That’s a tough order, so the more you’re prepared for the realities of a C-section recovery, the better you will handle it, and the more you can line up the help and support you’ll need.

5 Things Every Woman Should Know About Recovering From a C-Section

Here are some of the things we hope you’ll take to heart so you can be prepared as possible for your postpartum, C-section recovery:

1. It’s slow going no matter how strong you are

The body takes a long time to heal after an incision and stitches that go through every layer of tissue, muscle and the uterine wall. The C-section healing process is slightly stymied by the fact that you’ll also be holding and moving a newborn as you adjust to breastfeeding and the skin-to-skin, chest holding that newborns require.

As a result, it’s going to be slow going – and that means even when you’re starting to feel better – you cannot do things like load/unload the dishwasher/washing machines, mop, lift grocery bags, walking up/down stairs, driving, bending, lifting older children, etc., In fact, trying to prove you’re different than the rest results in more time spent in bed recovering.

Odds are, it will be about six weeks before you’re able to begin resuming a “normal life” and even that will be slow going at first.

Note: If you’re a single parent or your spouse can’t take much time off for the immediate weeks after your baby is born, enlist the help of family and friends to be in-home helpers. You can also look online for postpartum doulas in your area.

2. Keep taking the anti-inflammatory medications and pain relievers

Women who try to minimize them, or “wait until it hurts” before taking prescribed or over-the-counter pain relievers can wind up in considerable pain – often in the middle of the night. These medications are designed to sustain their effects through your blood stream by taking them in regular doses. Keep on pain meds as directed to protect yourself from unnecessary pain and discomfort.

Note: Use lochia as your guide; this blood, which seeps from the uterus until you’re more fully healed, should continuously diminish (from pink, to dark red, to yellowish to clear) over time. If it scales back up, it’s a sign you’re doing too much and need to spend more time resting. Be aware that after a C-section, your lochia may be more and darker than it was with previous vaginal births as you’re healing from the outside and inside.

3. Prepare young-older siblings in advance

If you currently have a baby or toddler in the home, it’s going to be challenging on him/her when you are unable to hold them, snuggle, participate in the bedtime routine, etc., – not because of the new baby but because of your healing body.

Do your best to prepare little ones, having dad, grandma, auntie, neighbors and family friends prepared to give your other children extra special attention. Help them understand you’ll be back to yourself with your boo-boo feels better.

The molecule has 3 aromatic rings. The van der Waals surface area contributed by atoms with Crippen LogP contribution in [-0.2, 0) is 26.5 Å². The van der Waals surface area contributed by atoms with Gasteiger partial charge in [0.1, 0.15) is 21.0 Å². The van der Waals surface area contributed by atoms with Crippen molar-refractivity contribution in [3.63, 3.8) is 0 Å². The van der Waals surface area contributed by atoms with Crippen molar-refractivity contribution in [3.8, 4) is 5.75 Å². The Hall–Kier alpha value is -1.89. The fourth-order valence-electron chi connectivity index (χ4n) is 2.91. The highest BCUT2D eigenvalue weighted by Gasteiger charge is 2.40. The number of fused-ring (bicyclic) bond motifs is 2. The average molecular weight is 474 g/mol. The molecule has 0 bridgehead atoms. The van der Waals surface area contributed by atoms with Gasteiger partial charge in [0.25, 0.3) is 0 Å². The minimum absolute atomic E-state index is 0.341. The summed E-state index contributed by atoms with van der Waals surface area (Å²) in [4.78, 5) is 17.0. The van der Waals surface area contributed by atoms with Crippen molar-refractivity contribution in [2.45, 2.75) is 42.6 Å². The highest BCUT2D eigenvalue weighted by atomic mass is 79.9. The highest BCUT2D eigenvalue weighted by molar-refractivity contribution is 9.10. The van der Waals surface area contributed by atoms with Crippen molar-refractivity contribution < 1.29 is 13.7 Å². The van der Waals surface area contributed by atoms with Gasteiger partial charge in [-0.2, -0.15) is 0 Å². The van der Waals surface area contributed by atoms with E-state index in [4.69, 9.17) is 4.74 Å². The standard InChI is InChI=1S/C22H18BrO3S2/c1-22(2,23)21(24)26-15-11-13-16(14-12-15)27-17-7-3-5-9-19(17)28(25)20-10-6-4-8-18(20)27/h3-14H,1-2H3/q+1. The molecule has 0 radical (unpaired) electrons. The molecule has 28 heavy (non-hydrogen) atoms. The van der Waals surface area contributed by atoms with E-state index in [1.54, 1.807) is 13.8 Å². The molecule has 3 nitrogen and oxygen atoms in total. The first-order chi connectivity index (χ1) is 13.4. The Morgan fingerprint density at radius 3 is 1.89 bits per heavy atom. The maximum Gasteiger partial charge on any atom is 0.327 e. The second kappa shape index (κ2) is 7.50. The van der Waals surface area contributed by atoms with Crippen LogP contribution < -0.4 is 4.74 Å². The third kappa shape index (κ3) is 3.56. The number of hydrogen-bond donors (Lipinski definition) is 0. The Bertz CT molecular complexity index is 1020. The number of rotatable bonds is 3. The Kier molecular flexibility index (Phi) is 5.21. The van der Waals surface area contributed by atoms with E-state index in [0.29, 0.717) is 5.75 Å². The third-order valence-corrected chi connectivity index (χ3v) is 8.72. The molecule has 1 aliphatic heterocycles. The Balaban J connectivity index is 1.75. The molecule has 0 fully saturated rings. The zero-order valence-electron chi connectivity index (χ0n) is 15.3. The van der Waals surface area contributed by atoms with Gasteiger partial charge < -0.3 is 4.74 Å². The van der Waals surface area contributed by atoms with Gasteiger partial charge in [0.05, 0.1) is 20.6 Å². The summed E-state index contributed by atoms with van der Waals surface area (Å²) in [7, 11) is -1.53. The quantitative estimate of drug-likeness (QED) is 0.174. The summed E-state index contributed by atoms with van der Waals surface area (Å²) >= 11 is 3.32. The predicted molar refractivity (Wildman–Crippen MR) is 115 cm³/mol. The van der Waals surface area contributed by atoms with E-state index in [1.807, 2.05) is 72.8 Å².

4. Have feeding/changing stations at the ready

Odds are you’ll spend the majority of the first four to six-weeks in bed, on a couch or chair. Have baskets or bins in each of these locations that include everything you’ll need to change, feed, burp and cuddle comfortably with baby. Also make sure you have a full container of water and some healthy snacks at the ready to minimize your need to get up, down or call for assistance.

5. Take the restrictions to heart to avoid infection or complications

After a C-section, you’re at risk for infection and other serious complications so take your doctor’s advice seriously – even if you feel “better.” This includes avoiding:

  • Sexual intercourse until your doctor has given you the green light AND you feel safe and ready to participate
  • Taking baths
  • Soaking in pools or hot tubs
  • Douching
  • Lifting anything heavier than your newborn
  • Exercising
  • Repeatedly using stairs

The team at Women’s Health Associates would love to facilitate your successful and safe recovery from your C-section should you need one. Contact us to schedule a consultation.

The post C-Section Recovery appeared first on Women's Health Associates | Kansas City Women's Health Providers.

Read Full Article
  • Show original
  • .
  • Share
  • .
  • Favorite
  • .
  • Email
  • .
  • Add Tags 

Ectopic pregnancies occur when a fertilized egg implants into tissue outside the uterus lining. In most cases, these pregnancies are located in a fallopian tube, which is why they’re also called tubal pregnancies. Unfortunately, all ectopic pregnancies require termination of the pregnancy in order to save the mother. According to the APA, they take place in about 1 of every 50 pregnancies.

The sooner you know you have an ectopic pregnancy, the better as this prevents more extreme outcomes, which can include the loss of a fallopian tube or a tubal rupture. As you can imagine, a ruptured tube is extremely painful and causes extreme bleeding. It can also impact your future fertility.

Causes of tubal pregnancies

Typically, a fertilized egg won’t implant into the tube or outside the uterus lining unless:

  • The tube is inflamed or has existing scarring or blocking
  • Previous pelvic surgery or injury that caused adhesions
  • Abnormal growths inside the tube
  • Anatomical abnormalities cause partial- or full-blockages

In all of these cases, the fertilized egg is unable to pass all the way through the fallopian tube and into the uterus, so it has no choice but to implant into the closest available space. Unfortunately, the uterus is the only organ equipped to expand, house, nourish and support a developing fetus and baby.

Are you at risk?

Knowing you have a higher risk of developing an ectopic is helpful because you can pay close attention to your physical signs and symptoms of pregnancy. While some, like breast tenderness, are common in all pregnancies, the majority of the others are not.

Risk factors for developing an ectopic pregnancy include:
  • Women 35-years old and older
  • Having a previous ectopic pregnancy
  • Multiple induced abortions
  • Conceiving a baby while an IUD is in place or after a tubal ligation
  • Endometriosis
  • A previous abdominal or pelvic surgery
  • Smoking
Know the signs and symptoms of an ectopic pregnancy